Easter, which celebrates Jesus Christ's resurrection from the dead, is Christianity's most important holiday. It has been called a moveable feast because it doesn't fall on a set date every year, as most holidays do. Instead, Christian churches in the West celebrate Easter on the first Sunday following the full moon after the vernal equinox on March 21. Therefore, Easter is observed anywhere between March 22 and April 25 every year. Orthodox Christians use the Julian calendar to calculate when Easter will occur and typically celebrate the holiday a week or two after the Western churches, which follow the Gregorian calendar.
For Jesus' mother, his disciples and his followers, Jesus' death was a tragedy. You can imagine that all hope was naturally gone. We today can face the same feeling. Many times in life, with homophobic politicians, the increasing rise of anti-gay homophobic groups, and everything that is going on in the world — war, famine, disease, natural disasters, discrimination, and hate — there can be a loss of hope and faith. Yet the resurrection gives us hope that no matter what has happened in our lives, no matter how much faith and hope we have lost, we can experience hope, we can overcome and regain whatever we have lost in our lives.
Our hope includes the knowledge that evil does not win. – Sometimes today, it seems that the bad guy often wins. Sometimes it seems that the one who cheats, the one who lies, the one who steps on others to get ahead, is the one who prospers. Far too often, I read of this person cheating or that one (or catching a student cheating) or another kid, gay or otherwise, who has been bullied, lost hope, and committed suicide. How often do we read of politicians cheating, or working to make sure their businesses get the good contract? It seems that there is no hope for the little guy, the one who lives right, to ever get ahead.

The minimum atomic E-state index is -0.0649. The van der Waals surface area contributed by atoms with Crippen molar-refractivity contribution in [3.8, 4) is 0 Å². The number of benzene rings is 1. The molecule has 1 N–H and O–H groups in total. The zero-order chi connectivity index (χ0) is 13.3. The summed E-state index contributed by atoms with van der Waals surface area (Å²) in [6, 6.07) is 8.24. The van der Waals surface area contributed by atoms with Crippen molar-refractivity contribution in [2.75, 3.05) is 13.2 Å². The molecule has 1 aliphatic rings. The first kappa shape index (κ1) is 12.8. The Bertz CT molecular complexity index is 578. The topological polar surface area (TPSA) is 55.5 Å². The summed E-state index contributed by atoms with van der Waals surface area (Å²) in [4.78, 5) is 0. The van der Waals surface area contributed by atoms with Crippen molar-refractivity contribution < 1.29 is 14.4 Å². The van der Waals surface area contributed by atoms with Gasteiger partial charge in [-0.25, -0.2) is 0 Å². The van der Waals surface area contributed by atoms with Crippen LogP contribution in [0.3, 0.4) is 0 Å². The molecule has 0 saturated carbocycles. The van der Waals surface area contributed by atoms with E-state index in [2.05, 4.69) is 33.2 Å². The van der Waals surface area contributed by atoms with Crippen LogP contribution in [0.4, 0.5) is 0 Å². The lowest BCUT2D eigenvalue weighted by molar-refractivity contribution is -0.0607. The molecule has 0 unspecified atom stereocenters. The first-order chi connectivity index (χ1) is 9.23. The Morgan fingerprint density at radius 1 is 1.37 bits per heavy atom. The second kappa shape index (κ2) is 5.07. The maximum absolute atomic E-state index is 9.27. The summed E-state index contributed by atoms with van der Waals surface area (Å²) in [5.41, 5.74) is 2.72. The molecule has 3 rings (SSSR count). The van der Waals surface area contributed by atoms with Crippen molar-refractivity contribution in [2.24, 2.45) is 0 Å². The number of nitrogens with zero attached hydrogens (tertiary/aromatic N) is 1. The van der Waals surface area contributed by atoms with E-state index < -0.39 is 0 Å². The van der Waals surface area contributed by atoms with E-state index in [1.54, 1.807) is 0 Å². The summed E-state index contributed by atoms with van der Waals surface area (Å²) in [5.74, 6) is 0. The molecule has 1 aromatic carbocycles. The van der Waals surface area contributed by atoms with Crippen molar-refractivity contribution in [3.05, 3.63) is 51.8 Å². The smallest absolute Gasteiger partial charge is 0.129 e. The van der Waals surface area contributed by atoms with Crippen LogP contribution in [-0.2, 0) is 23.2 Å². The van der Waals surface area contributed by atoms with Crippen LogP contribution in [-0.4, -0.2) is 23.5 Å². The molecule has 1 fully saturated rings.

With a positive attitude that through God we can accomplish anything, we truly can make the world a better place. With hope that springs eternal, just as the flowers in spring show the rebirth of the earth, we can be assured that God's promises will deliver a better day, a rebirth our faith. The promise that Jesus would rise from the grave on the third day is remembered every Easter Sunday, it is the greatest sacrifice God could give for our sins. When we are baptized, it is done in symbolic reverence as our old body dies in its watery grave to be reborn and rise from the dead as Christ did for our sins.